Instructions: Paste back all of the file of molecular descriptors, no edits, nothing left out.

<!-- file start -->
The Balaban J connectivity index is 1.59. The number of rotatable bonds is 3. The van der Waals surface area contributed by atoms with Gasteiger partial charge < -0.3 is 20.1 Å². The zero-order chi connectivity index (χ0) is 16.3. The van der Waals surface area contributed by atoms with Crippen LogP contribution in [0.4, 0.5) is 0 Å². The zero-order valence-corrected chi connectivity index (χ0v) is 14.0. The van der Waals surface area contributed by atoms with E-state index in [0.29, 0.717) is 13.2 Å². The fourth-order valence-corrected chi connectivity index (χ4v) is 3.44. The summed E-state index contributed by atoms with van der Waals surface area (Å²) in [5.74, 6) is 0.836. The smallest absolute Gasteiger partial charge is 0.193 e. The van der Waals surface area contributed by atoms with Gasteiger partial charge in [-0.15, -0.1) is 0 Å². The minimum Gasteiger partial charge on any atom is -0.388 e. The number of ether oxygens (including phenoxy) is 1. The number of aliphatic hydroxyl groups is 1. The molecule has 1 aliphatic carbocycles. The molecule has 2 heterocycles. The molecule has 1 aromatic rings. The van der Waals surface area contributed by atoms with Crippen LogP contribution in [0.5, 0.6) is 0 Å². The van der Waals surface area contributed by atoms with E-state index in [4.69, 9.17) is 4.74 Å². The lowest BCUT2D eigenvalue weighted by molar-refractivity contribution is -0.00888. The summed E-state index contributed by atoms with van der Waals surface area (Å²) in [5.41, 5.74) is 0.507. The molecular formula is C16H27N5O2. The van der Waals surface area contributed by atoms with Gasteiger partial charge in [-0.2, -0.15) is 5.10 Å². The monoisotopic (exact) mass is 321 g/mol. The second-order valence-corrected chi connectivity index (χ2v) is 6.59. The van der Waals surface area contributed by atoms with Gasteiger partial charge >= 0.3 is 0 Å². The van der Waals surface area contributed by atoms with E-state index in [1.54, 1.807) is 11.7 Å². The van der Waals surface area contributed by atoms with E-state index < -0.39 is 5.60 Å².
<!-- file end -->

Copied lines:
The Balaban J connectivity index is 1.59. The number of rotatable bonds is 3. The van der Waals surface area contributed by atoms with Gasteiger partial charge < -0.3 is 20.1 Å². The zero-order chi connectivity index (χ0) is 16.3. The van der Waals surface area contributed by atoms with Crippen LogP contribution in [0.4, 0.5) is 0 Å². The zero-order valence-corrected chi connectivity index (χ0v) is 14.0. The van der Waals surface area contributed by atoms with E-state index in [0.29, 0.717) is 13.2 Å². The fourth-order valence-corrected chi connectivity index (χ4v) is 3.44. The summed E-state index contributed by atoms with van der Waals surface area (Å²) in [5.74, 6) is 0.836. The smallest absolute Gasteiger partial charge is 0.193 e. The van der Waals surface area contributed by atoms with Gasteiger partial charge in [-0.15, -0.1) is 0 Å². The minimum Gasteiger partial charge on any atom is -0.388 e. The number of ether oxygens (including phenoxy) is 1. The number of aliphatic hydroxyl groups is 1. The molecule has 1 aliphatic carbocycles. The molecule has 2 heterocycles. The molecule has 1 aromatic rings. The van der Waals surface area contributed by atoms with Crippen LogP contribution in [0.5, 0.6) is 0 Å². The van der Waals surface area contributed by atoms with E-state index in [4.69, 9.17) is 4.74 Å². The lowest BCUT2D eigenvalue weighted by molar-refractivity contribution is -0.00888. The summed E-state index contributed by atoms with van der Waals surface area (Å²) in [5.41, 5.74) is 0.507. The molecular formula is C16H27N5O2. The van der Waals surface area contributed by atoms with Gasteiger partial charge in [-0.2, -0.15) is 5.10 Å². The monoisotopic (exact) mass is 321 g/mol. The second-order valence-corrected chi connectivity index (χ2v) is 6.59. The van der Waals surface area contributed by atoms with Gasteiger partial charge >= 0.3 is 0 Å². The van der Waals surface area contributed by atoms with E-state index in [1.54, 1.807) is 11.7 Å². The van der Waals surface area contributed by atoms with E-state index < -0.39 is 5.60 Å².